Guatemala
   Guatemala, the ancient center of Mayan civilization, was conquered by Spain in the 16th century Roman Catholicism remains the religion of the majority of descendants of both the Mayan and the Spanish colonists.
   The struggle for independence in the 19th century was accompanied by anti-Catholic sentiment. Anticlerical legislation had the side effect of allowing the introduction of Protestantism. In 1882, President Justo Rufino Barrios (1835-85) invited the Presbyterian Church (USA) to come into Guatemala, ostensibly to counter the Roman Catholic Church's opposition to his reform policies. The Presbyterians sent John Clark Hill, who with a Spanish-speaking assistant in 1885 opened the first Protestant church in Guatemala City. Numerous schools were soon established.
   In 1899, the Central American Mission (now CAM International) opened work in Guatemala City. Its work grew even faster than the Presbyterians, and in its first generation CAM founded an average of two congregations per year. In 1926, CAM founded the Central American Bible Institute (now the Central American Theological Seminary), which became the major educational institution for Evangelical groups in Guatemala and neighboring countries. The 20th century saw the founding of numerous missions from the whole spectrum of American Protestantism. Guatemala became an attractive site for the operation of missionary agencies, the founding of indigenous Protestant/Free Churches denominations, and the exportation of Christianity to other Latin American countries.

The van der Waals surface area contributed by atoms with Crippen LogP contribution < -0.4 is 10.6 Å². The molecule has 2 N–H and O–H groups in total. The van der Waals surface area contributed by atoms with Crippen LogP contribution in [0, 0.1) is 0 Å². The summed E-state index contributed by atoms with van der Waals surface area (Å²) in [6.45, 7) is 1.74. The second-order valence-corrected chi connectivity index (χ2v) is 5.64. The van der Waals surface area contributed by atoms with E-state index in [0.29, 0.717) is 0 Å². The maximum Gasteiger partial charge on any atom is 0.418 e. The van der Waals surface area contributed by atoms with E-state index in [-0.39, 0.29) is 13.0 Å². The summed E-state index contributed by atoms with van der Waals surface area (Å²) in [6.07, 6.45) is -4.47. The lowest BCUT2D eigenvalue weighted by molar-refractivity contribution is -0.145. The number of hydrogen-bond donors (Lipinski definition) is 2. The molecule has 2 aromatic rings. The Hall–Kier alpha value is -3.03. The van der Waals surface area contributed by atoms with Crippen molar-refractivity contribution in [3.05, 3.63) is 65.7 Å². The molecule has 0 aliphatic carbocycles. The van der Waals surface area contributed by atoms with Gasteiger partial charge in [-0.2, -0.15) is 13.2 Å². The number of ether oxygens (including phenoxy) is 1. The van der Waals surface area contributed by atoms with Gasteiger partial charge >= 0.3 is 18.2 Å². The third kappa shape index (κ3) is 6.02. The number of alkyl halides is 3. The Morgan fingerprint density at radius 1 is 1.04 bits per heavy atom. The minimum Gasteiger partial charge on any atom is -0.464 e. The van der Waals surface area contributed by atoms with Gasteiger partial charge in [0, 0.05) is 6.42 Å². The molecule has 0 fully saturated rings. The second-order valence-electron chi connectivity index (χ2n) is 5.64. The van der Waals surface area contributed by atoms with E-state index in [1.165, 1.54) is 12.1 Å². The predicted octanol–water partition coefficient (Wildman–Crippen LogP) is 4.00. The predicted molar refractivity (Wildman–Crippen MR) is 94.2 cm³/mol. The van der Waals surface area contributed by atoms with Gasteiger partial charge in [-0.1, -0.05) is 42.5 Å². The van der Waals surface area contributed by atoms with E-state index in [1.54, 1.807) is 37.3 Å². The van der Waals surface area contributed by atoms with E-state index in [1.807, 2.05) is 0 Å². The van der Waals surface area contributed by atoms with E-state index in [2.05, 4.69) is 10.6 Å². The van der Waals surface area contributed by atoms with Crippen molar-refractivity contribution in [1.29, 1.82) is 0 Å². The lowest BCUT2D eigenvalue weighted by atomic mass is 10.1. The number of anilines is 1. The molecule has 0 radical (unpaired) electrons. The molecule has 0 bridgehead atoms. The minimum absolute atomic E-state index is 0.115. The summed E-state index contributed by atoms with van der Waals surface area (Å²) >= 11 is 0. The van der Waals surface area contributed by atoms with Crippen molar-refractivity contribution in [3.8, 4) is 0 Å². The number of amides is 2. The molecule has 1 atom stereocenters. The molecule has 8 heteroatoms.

Pentecostalism began in 1934 with the conversion of a primitive Methodist minister, Charles Furman, who then brought 14 Methodist congregations into the Church of God (Cleveland,Tennessee). Over the next half century, the church planted over 650 additional congregations. The Assemblies of God opened work in Guatemala in 1937, and eventually outstripped the Church of God. In the 1950s, the cause benefited from evangelist T. L. Osborn's healing revival. The Assemblies of God experienced a major schism in 1956, when José Maria Munoz organized the Prince of Peace Church. These three churches, the Church of God, the Assemblies of God, and the Prince of Peace Church, with a combined membership of more than 600,000, spearheaded a Pentecostal Charismatic movement that now includes more than 2 million Guatemalans, though many (especially Roman Catholics) remain members of their non-Pentecostal denominations.
   Non-Pentecostal Protestant churches have also grown, including a variety of indigenous Evangelical bodies. Alone among liberal Protestant churches, the Presbyterian Church (USA) remains an active force. No Guatemalan-based church is a member of the World Council of Churches, and there is no national council of churches. The Evangelical Alliance of Guatemala, affiliated with the World Evangelical Alliance, includes approximately 20 church bodies.
   A major obstacle to Protestant growth was Efrain Rios Montt. A brutal dictator, Rios Montt massacred thousands of citizens of native extraction. His brief reign (1982-83), coupled with his public self identification as an Evangelical, blemished the image of Evangelical groups, even though prominent Evangelical leaders had distanced themselves from Rios Montt as his crimes became known. He has remained a power in Guatemalan politics in the years since his removal from office, and is pastor of the Word of God
   Evangelical Association, a denomination affiliated with the American-based Pentecostal sending agency Gospel Outreach (aka Verbo Ministries), based in Eureka, California.
   See also Central America.
   Further reading:
   ■ Clifton L. Holland, ed., World Christianity: Central America and the Caribbean (Monrovia, Calif.: MARC-World Vision International, 1981)
   ■ William R. Read, et al., Latin American Church Growth (Grand Rapids, Mich.: William B. Eerdmans, 1969)
   ■ Reporte Preliminar: El Estado de la Iglesia Evagélica en Guatemala, 2001 (Guatemala City: Servicio Evage-lizadora para America Latina [SEPAL], 2001).

Encyclopedia of Protestantism. . 2005.

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